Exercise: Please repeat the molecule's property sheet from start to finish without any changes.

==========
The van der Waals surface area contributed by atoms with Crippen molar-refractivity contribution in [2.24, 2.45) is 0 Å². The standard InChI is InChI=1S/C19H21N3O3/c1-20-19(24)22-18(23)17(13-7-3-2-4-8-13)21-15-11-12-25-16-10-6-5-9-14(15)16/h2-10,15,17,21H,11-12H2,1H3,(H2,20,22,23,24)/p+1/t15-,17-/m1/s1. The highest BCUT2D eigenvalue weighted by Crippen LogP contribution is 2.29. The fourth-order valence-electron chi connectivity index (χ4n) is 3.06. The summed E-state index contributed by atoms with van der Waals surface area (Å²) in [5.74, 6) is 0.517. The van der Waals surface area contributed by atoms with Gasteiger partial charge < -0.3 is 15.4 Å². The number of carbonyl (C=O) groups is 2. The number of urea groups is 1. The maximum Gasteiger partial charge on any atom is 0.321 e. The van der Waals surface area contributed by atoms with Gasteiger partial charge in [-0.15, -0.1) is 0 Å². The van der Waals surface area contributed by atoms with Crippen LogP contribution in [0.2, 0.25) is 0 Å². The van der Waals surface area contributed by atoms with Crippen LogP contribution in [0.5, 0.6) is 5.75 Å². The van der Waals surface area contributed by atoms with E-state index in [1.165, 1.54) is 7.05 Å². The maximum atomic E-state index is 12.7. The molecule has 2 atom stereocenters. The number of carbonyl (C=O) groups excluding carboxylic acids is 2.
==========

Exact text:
The van der Waals surface area contributed by atoms with Crippen molar-refractivity contribution in [2.24, 2.45) is 0 Å². The standard InChI is InChI=1S/C19H21N3O3/c1-20-19(24)22-18(23)17(13-7-3-2-4-8-13)21-15-11-12-25-16-10-6-5-9-14(15)16/h2-10,15,17,21H,11-12H2,1H3,(H2,20,22,23,24)/p+1/t15-,17-/m1/s1. The highest BCUT2D eigenvalue weighted by Crippen LogP contribution is 2.29. The fourth-order valence-electron chi connectivity index (χ4n) is 3.06. The summed E-state index contributed by atoms with van der Waals surface area (Å²) in [5.74, 6) is 0.517. The van der Waals surface area contributed by atoms with Gasteiger partial charge < -0.3 is 15.4 Å². The number of carbonyl (C=O) groups is 2. The number of urea groups is 1. The maximum Gasteiger partial charge on any atom is 0.321 e. The van der Waals surface area contributed by atoms with Gasteiger partial charge in [-0.15, -0.1) is 0 Å². The van der Waals surface area contributed by atoms with Crippen LogP contribution in [0.2, 0.25) is 0 Å². The van der Waals surface area contributed by atoms with Crippen LogP contribution in [0.5, 0.6) is 5.75 Å². The van der Waals surface area contributed by atoms with E-state index in [1.165, 1.54) is 7.05 Å². The maximum atomic E-state index is 12.7. The molecule has 2 atom stereocenters. The number of carbonyl (C=O) groups excluding carboxylic acids is 2.